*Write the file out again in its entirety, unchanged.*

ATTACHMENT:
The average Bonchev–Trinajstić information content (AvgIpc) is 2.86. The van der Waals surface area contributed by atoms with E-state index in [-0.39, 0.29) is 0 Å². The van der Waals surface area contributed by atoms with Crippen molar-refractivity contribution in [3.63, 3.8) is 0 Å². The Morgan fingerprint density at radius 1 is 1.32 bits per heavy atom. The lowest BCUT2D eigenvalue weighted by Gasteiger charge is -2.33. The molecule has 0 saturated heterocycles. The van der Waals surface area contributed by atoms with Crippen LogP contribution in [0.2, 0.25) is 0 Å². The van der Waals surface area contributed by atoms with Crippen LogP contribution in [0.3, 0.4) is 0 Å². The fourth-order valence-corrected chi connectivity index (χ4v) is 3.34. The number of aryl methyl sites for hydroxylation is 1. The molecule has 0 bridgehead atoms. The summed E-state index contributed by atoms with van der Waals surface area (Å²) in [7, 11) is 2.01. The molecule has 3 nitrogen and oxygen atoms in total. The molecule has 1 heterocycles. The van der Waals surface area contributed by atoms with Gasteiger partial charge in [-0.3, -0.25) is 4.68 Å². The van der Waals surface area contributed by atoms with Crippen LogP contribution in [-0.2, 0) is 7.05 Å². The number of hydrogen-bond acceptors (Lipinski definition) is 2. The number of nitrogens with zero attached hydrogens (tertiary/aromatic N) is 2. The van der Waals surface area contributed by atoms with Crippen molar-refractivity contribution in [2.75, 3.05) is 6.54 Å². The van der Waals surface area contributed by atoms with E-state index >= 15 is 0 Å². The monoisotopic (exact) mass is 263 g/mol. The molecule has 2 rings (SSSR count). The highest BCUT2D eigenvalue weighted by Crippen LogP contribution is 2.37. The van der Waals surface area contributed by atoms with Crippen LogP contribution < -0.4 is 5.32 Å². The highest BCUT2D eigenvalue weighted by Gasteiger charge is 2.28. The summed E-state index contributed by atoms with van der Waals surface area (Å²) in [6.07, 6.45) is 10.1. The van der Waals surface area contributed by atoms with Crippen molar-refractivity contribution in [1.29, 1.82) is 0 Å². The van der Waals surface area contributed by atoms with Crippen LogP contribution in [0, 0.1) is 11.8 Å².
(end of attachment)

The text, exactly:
The average Bonchev–Trinajstić information content (AvgIpc) is 2.86. The van der Waals surface area contributed by atoms with E-state index in [-0.39, 0.29) is 0 Å². The van der Waals surface area contributed by atoms with Crippen molar-refractivity contribution in [3.63, 3.8) is 0 Å². The Morgan fingerprint density at radius 1 is 1.32 bits per heavy atom. The lowest BCUT2D eigenvalue weighted by Gasteiger charge is -2.33. The molecule has 0 saturated heterocycles. The van der Waals surface area contributed by atoms with Crippen LogP contribution in [0.2, 0.25) is 0 Å². The van der Waals surface area contributed by atoms with Crippen LogP contribution in [0.3, 0.4) is 0 Å². The fourth-order valence-corrected chi connectivity index (χ4v) is 3.34. The number of aryl methyl sites for hydroxylation is 1. The molecule has 0 bridgehead atoms. The summed E-state index contributed by atoms with van der Waals surface area (Å²) in [7, 11) is 2.01. The molecule has 3 nitrogen and oxygen atoms in total. The molecule has 1 heterocycles. The van der Waals surface area contributed by atoms with Gasteiger partial charge in [-0.3, -0.25) is 4.68 Å². The van der Waals surface area contributed by atoms with Crippen LogP contribution in [-0.2, 0) is 7.05 Å². The number of hydrogen-bond acceptors (Lipinski definition) is 2. The number of nitrogens with zero attached hydrogens (tertiary/aromatic N) is 2. The van der Waals surface area contributed by atoms with Crippen molar-refractivity contribution in [2.75, 3.05) is 6.54 Å². The van der Waals surface area contributed by atoms with E-state index >= 15 is 0 Å². The monoisotopic (exact) mass is 263 g/mol. The molecule has 2 rings (SSSR count). The highest BCUT2D eigenvalue weighted by Crippen LogP contribution is 2.37. The van der Waals surface area contributed by atoms with Crippen LogP contribution < -0.4 is 5.32 Å². The highest BCUT2D eigenvalue weighted by Gasteiger charge is 2.28. The summed E-state index contributed by atoms with van der Waals surface area (Å²) in [6.07, 6.45) is 10.1. The van der Waals surface area contributed by atoms with Crippen molar-refractivity contribution in [1.29, 1.82) is 0 Å². The van der Waals surface area contributed by atoms with Crippen LogP contribution in [0, 0.1) is 11.8 Å².